For the last few years, I’ve been using Quadra Hosting for my web hosting needs. Their servers are great, with good speed and connection, and they’re reasonably priced. They also have the best customer and technical support that I’ve ever seen, bar none. I highly recommend them if you’re looking for a new web host.
Let’s Encrypt is a project that has set out to ensure that all web traffic is encrypted. To that end, they have changed the traditional process of obtaining SSL keys to a much simpler one, and provide them for free.
Also, Chrome will soon be warning users anytime they visit an unencrypted website. With these two factors, I thought I’d set about trying to install a Let’s Encrypt key onto my Quadra hosting account. As you can see from the green lock in the address bar for this site, you can see that I was successful!
Let’s Encrypt’s preferred method of installation is via CertBot client that runs on the server, and installs and renews the keys. However, a quick check with the technical support team at Quadra, and I realised that this wasn’t going to work on shared hosting, where I don’t have low-enough level access to the server.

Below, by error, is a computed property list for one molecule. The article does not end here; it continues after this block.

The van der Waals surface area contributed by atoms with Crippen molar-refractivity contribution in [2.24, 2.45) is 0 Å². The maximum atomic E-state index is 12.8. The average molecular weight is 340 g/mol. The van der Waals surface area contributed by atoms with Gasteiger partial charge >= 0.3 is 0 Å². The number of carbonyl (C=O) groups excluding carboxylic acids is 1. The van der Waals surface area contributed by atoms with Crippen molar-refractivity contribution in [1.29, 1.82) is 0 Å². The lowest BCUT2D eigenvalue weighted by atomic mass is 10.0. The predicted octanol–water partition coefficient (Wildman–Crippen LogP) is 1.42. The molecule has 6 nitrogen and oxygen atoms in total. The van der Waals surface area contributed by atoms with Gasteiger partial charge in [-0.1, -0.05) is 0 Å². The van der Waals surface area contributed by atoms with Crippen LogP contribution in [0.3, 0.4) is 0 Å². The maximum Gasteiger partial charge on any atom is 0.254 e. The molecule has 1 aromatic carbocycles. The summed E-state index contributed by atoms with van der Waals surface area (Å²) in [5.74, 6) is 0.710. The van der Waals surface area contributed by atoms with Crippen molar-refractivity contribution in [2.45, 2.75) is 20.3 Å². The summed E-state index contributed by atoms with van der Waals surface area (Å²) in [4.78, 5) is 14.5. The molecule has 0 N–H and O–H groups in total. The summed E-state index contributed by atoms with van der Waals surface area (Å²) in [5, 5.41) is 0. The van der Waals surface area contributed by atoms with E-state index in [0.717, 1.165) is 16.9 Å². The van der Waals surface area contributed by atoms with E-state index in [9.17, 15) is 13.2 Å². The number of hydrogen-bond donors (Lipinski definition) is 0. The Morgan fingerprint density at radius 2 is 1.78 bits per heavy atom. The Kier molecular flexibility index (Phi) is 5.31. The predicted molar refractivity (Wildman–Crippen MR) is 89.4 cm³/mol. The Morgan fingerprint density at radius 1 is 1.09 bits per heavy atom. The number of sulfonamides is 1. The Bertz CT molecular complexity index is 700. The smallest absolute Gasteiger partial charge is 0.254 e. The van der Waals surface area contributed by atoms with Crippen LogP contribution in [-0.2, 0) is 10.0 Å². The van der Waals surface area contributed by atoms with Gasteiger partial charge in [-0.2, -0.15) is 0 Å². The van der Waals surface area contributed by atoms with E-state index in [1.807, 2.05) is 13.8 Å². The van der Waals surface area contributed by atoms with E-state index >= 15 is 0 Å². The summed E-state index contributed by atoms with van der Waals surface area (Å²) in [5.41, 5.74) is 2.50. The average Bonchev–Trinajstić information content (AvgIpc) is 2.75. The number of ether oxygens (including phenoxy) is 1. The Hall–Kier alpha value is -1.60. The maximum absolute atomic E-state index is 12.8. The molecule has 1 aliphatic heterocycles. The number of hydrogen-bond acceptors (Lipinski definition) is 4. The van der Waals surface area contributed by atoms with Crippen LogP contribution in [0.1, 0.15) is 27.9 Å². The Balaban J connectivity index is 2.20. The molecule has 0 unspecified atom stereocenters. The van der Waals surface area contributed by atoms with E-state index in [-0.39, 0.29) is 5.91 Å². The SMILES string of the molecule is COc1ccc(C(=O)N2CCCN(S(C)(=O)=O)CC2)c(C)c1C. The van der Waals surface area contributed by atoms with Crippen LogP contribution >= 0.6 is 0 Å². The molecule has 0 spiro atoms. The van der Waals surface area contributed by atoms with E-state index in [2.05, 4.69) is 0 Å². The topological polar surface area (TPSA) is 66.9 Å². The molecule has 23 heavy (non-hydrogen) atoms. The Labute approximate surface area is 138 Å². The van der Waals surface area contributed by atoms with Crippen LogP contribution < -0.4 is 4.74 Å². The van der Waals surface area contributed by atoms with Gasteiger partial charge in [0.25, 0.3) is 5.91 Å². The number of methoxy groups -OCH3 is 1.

Fortunately, Let’s Encrypt and others have provided a variety of different ways to install some keys. They have scripts for a variety of different languages. One that I came across was a bash script that can run on shared hosting without root access. It’s simply called acme.sh. It worked really well.
Here’s the process that I went through to set up Let’s Encrypt with the acme.sh script.
- Go to your Quadra Hosting control panel, and turn on SSL connections, by going to ‘Domain Settings’, then ‘SSL’ and then clicking the ‘Generate self signed SSL certificate’.
Click ‘submit’ on the next page, then just ignore the page of keys that comes up after that. You won’t be using those keys, but it has activated the SSL functionality for the server for your domain.